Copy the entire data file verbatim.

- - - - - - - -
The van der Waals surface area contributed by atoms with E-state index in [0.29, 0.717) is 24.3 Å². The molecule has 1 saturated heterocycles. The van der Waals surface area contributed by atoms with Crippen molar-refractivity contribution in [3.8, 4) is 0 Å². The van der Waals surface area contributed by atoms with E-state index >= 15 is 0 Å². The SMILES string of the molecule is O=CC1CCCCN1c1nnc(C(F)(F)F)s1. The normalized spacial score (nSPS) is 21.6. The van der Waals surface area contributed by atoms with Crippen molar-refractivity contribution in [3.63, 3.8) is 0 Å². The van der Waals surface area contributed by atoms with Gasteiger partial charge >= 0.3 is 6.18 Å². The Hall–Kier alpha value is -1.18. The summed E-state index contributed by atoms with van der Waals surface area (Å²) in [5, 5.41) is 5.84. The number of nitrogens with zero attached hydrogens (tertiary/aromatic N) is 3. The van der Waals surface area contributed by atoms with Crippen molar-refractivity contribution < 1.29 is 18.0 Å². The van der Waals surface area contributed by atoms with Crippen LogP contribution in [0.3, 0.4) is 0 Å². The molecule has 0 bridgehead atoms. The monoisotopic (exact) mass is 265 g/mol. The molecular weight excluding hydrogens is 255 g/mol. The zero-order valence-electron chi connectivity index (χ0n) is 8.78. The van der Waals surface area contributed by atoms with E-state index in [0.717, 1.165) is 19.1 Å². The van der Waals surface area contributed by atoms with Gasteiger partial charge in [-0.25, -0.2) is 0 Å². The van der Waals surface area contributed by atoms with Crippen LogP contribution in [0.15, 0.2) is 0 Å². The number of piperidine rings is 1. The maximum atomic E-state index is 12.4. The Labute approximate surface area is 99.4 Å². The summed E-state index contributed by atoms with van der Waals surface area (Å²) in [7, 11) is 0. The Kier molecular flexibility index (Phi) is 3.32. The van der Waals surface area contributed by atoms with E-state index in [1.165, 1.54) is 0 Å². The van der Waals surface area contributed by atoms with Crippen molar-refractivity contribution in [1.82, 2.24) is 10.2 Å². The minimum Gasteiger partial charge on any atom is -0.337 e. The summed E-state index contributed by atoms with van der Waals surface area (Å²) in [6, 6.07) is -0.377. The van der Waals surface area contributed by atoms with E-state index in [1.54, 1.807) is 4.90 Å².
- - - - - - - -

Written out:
The van der Waals surface area contributed by atoms with E-state index in [0.29, 0.717) is 24.3 Å². The molecule has 1 saturated heterocycles. The van der Waals surface area contributed by atoms with Crippen molar-refractivity contribution in [3.8, 4) is 0 Å². The van der Waals surface area contributed by atoms with E-state index >= 15 is 0 Å². The SMILES string of the molecule is O=CC1CCCCN1c1nnc(C(F)(F)F)s1. The normalized spacial score (nSPS) is 21.6. The van der Waals surface area contributed by atoms with Crippen molar-refractivity contribution in [3.63, 3.8) is 0 Å². The van der Waals surface area contributed by atoms with Gasteiger partial charge >= 0.3 is 6.18 Å². The Hall–Kier alpha value is -1.18. The summed E-state index contributed by atoms with van der Waals surface area (Å²) in [5, 5.41) is 5.84. The number of nitrogens with zero attached hydrogens (tertiary/aromatic N) is 3. The van der Waals surface area contributed by atoms with Crippen molar-refractivity contribution < 1.29 is 18.0 Å². The van der Waals surface area contributed by atoms with Crippen LogP contribution in [0.3, 0.4) is 0 Å². The molecule has 0 bridgehead atoms. The monoisotopic (exact) mass is 265 g/mol. The molecular weight excluding hydrogens is 255 g/mol. The zero-order valence-electron chi connectivity index (χ0n) is 8.78. The van der Waals surface area contributed by atoms with E-state index in [0.717, 1.165) is 19.1 Å². The van der Waals surface area contributed by atoms with Gasteiger partial charge in [-0.25, -0.2) is 0 Å². The van der Waals surface area contributed by atoms with Crippen LogP contribution in [0.15, 0.2) is 0 Å². The number of piperidine rings is 1. The maximum atomic E-state index is 12.4. The Labute approximate surface area is 99.4 Å². The summed E-state index contributed by atoms with van der Waals surface area (Å²) in [7, 11) is 0. The Kier molecular flexibility index (Phi) is 3.32. The van der Waals surface area contributed by atoms with E-state index in [1.165, 1.54) is 0 Å². The van der Waals surface area contributed by atoms with Crippen molar-refractivity contribution in [1.82, 2.24) is 10.2 Å². The minimum Gasteiger partial charge on any atom is -0.337 e. The summed E-state index contributed by atoms with van der Waals surface area (Å²) in [6, 6.07) is -0.377. The van der Waals surface area contributed by atoms with E-state index in [1.54, 1.807) is 4.90 Å².